In response to certain Republican governors sending voluntary groups of newly arrived illegal migrants to Democratic-run “sanctuary” cities, including New York City, many Democrats and their media allies have cried foul and claimed to be overwhelmed by the relative handful of migrants they have received in comparison to the daily flood across the nation’s southern border.
New York City Mayor Eric Adams (D), who has done his fair share of the whining, somewhat surprisingly called out his own side of the ideological divide for not doing more to adequately address the humanitarian crisis at the border and beyond, the Daily Caller reported.
Adams presumably felt justified in calling out both sides of the political aisle on the topic due to the fact that, under his leadership, the city is working to rapidly establish special relief centers to temporarily house and care for the newly arrived migrants instead of simply sending them elsewhere or ignoring them.
Both sides at fault for crisis, mayor says
Mayor Adams on Monday held a press conference on an unrelated issue but was asked by a reporter about the “emergency” prompted by the “influx” of migrants and the city’s efforts to erect the humanitarian relief centers.
“Last week, I think two days in a row we had anywhere from six to eight buses,” Adams said. “Those are large numbers and so we’re going to continue to expand as the expansion is needed.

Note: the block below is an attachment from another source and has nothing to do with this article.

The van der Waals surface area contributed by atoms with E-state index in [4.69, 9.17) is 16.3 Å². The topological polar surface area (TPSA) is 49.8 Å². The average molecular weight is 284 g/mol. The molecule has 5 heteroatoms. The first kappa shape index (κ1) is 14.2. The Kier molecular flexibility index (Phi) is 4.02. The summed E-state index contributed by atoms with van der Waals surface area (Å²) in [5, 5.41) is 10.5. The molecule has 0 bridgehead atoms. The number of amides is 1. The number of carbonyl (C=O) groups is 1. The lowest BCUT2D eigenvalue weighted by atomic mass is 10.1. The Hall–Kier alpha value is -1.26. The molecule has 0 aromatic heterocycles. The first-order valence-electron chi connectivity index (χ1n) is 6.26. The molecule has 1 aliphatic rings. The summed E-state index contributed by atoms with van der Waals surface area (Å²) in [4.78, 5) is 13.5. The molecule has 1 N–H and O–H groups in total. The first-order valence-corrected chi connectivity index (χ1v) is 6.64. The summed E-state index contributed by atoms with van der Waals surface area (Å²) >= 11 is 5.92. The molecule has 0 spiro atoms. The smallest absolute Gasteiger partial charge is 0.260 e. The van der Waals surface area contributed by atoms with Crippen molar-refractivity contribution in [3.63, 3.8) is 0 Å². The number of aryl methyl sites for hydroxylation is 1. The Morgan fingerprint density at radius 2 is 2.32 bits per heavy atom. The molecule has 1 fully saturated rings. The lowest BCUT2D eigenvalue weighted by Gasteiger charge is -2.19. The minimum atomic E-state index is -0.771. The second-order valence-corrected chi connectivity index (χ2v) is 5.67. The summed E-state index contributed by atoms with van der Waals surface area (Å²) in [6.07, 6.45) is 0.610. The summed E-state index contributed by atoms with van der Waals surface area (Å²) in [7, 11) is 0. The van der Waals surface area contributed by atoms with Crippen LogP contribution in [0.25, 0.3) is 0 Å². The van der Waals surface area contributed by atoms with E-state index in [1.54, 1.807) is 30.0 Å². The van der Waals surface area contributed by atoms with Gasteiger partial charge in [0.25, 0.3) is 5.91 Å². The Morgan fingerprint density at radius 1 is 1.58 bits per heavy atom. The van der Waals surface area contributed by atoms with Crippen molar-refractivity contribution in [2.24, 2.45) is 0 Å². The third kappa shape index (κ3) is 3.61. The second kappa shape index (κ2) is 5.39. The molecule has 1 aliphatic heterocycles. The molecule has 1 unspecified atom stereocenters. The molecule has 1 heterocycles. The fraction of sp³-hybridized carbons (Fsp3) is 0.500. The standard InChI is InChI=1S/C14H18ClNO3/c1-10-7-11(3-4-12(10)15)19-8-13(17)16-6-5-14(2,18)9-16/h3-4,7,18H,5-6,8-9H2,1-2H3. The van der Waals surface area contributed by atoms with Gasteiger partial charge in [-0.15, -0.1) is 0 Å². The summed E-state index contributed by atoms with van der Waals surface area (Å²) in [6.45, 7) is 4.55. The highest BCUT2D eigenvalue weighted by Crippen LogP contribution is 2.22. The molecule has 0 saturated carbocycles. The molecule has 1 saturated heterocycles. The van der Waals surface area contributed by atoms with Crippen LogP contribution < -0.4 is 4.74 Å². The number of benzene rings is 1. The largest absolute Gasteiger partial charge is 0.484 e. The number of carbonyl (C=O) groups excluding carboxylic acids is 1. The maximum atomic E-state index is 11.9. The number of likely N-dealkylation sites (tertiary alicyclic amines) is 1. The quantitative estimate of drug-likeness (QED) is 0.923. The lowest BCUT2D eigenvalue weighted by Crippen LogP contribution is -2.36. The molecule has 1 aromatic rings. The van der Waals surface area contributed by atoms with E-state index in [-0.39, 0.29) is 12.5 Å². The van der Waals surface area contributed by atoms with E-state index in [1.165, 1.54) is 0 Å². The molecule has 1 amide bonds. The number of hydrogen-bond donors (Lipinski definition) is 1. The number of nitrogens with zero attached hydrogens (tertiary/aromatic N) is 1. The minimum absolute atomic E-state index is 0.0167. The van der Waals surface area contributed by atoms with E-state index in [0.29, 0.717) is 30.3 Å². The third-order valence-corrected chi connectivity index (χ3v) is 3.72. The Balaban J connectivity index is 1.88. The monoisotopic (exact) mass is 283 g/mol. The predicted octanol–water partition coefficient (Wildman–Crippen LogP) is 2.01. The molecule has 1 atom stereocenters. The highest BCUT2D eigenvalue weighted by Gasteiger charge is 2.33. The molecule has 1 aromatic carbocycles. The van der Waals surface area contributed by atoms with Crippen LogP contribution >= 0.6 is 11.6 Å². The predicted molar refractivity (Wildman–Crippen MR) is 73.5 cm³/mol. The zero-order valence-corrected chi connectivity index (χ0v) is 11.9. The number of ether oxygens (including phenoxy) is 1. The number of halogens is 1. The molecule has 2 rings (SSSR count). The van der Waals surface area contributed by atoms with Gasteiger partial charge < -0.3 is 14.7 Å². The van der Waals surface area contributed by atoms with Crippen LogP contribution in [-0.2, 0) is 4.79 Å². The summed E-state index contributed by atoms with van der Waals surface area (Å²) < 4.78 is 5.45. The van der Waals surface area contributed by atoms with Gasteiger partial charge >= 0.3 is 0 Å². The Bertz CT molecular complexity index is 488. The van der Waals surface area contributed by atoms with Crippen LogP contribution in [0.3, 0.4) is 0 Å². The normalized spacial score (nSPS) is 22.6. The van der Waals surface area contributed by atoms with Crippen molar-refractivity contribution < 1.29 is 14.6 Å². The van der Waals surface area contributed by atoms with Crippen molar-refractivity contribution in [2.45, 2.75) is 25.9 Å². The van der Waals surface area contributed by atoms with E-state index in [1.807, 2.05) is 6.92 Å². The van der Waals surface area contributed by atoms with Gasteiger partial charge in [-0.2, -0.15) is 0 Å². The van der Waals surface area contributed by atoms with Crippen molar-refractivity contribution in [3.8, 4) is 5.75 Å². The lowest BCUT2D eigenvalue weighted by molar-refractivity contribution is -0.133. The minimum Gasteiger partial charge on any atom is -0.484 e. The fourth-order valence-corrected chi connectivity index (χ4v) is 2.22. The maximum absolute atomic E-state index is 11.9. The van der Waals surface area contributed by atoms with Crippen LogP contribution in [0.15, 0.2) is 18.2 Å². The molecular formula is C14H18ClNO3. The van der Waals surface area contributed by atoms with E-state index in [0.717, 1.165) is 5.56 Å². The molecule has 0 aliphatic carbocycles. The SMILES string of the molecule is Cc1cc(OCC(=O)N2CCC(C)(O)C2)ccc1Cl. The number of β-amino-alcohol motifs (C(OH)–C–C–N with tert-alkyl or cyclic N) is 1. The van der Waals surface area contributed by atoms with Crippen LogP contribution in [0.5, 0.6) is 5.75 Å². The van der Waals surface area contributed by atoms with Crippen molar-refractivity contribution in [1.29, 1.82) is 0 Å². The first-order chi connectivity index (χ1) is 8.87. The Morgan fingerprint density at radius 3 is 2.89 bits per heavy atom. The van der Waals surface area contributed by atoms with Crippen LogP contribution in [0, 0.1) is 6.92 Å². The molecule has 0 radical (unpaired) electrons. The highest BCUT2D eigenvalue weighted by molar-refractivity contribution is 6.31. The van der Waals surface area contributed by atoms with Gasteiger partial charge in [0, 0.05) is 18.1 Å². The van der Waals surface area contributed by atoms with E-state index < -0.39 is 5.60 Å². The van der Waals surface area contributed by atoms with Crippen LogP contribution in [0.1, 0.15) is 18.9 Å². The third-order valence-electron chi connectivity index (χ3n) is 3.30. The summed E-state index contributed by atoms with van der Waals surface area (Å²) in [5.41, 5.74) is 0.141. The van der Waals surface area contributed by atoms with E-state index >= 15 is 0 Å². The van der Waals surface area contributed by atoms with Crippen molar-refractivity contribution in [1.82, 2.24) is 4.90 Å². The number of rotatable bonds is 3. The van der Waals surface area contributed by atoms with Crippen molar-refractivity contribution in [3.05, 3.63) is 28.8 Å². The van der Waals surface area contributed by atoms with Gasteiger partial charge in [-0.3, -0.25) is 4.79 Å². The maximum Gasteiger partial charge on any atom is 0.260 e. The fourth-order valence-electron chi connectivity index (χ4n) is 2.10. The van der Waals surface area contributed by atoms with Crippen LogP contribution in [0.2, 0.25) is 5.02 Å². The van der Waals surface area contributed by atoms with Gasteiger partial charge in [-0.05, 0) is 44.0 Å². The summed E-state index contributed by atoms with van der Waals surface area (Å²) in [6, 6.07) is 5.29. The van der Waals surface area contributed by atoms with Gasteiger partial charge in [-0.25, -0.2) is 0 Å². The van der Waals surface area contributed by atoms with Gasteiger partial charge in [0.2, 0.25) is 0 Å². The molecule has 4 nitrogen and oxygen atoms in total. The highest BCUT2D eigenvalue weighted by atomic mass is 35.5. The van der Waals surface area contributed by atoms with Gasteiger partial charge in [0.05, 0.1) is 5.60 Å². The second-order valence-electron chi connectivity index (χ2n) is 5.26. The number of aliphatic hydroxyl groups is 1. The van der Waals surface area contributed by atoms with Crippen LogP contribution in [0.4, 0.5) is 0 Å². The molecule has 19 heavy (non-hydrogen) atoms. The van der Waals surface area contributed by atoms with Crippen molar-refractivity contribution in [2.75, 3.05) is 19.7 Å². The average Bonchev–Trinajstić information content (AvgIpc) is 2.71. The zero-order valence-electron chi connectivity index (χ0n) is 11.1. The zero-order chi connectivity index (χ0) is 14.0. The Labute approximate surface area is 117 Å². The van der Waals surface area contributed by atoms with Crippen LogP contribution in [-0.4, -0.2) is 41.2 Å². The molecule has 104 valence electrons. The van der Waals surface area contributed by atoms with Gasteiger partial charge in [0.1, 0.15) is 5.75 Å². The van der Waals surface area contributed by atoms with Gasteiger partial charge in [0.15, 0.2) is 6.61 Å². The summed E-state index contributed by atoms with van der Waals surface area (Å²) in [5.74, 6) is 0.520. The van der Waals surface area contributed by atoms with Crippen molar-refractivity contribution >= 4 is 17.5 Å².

“But this is a perfect time to really state that. I don’t know if you have really picked up what’s happening,” he continued. “The far right is doing the wrong thing. The far left is doing nothing. I mean the silence — I don’t believe the silence that I’m hearing.”
“These are people in need of services and I am not hearing from the two ends of the spectrum. Far right is doing what’s wrong. Far left is doing nothing at all,” the mayor added. “It is time for us to address this in a unified way and that’s what we are doing, this administration is doing, and we should not be doing it alone.”
Humanitarian relief centers under construction
During that press conference, Mayor Adams also fielded some questions about the new humanitarian relief centers that were still under construction and some particular issues that had already arisen with regard to the location of those centers.
AMNY reported last week that construction had begun on the first of at least two “Humanitarian Emergency Response and Relief Centers,” which are essentially massive reinforced tent cities, the first of which was located near Orchard Beach in the Bronx.
While some New York officials and residents have praised the idea, others have been critical, including Bronx Borough President Vanessa Gibson, who questioned the Orchard Beach location as being potentially dangerous due to that area being prone to occasional flooding, and though her concerns were duly noted, construction proceeded regardless.
Tent city moved following predicted flooding
However, Gibson’s concerns were soon validated, as Mayor Adams issued a press release Monday night to announce that, due to heavy storms over the weekend, the Orchard Beach location had flooded, exactly as predicted.
Adams noted in the statement that despite assurances from officials that certain mitigation measures could prevent or reduce future flooding, the decision had been made to deconstruct and move that humanitarian tent city to a different, less flood-prone location just days before it was slated to be opened.